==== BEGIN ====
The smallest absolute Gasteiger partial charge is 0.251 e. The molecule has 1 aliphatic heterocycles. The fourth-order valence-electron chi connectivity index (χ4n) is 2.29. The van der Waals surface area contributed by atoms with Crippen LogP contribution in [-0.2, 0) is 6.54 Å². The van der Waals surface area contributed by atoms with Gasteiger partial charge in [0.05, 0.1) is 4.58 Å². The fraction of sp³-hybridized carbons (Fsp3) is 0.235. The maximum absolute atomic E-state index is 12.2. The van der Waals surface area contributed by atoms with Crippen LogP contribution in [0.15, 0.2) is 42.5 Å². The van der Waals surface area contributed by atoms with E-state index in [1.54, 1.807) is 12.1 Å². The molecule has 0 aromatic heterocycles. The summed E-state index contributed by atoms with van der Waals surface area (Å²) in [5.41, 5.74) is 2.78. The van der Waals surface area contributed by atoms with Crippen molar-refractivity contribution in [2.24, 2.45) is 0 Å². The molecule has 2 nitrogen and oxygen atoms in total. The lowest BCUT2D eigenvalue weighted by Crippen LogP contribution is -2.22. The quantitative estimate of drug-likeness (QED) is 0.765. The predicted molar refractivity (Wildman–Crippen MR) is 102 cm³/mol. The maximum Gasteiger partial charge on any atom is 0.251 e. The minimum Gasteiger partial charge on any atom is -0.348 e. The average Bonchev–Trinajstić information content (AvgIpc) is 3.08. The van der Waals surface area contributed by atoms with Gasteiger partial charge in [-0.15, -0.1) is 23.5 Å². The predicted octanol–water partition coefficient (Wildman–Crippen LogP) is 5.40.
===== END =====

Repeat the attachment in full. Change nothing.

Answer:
The smallest absolute Gasteiger partial charge is 0.251 e. The molecule has 1 aliphatic heterocycles. The fourth-order valence-electron chi connectivity index (χ4n) is 2.29. The van der Waals surface area contributed by atoms with Crippen LogP contribution in [-0.2, 0) is 6.54 Å². The van der Waals surface area contributed by atoms with Gasteiger partial charge in [0.05, 0.1) is 4.58 Å². The fraction of sp³-hybridized carbons (Fsp3) is 0.235. The maximum absolute atomic E-state index is 12.2. The van der Waals surface area contributed by atoms with Crippen LogP contribution in [0.15, 0.2) is 42.5 Å². The van der Waals surface area contributed by atoms with E-state index in [1.54, 1.807) is 12.1 Å². The molecule has 0 aromatic heterocycles. The summed E-state index contributed by atoms with van der Waals surface area (Å²) in [5.41, 5.74) is 2.78. The van der Waals surface area contributed by atoms with Crippen molar-refractivity contribution in [2.24, 2.45) is 0 Å². The molecule has 2 nitrogen and oxygen atoms in total. The lowest BCUT2D eigenvalue weighted by Crippen LogP contribution is -2.22. The quantitative estimate of drug-likeness (QED) is 0.765. The predicted molar refractivity (Wildman–Crippen MR) is 102 cm³/mol. The maximum Gasteiger partial charge on any atom is 0.251 e. The minimum Gasteiger partial charge on any atom is -0.348 e. The average Bonchev–Trinajstić information content (AvgIpc) is 3.08. The van der Waals surface area contributed by atoms with Gasteiger partial charge in [-0.15, -0.1) is 23.5 Å². The predicted octanol–water partition coefficient (Wildman–Crippen LogP) is 5.40.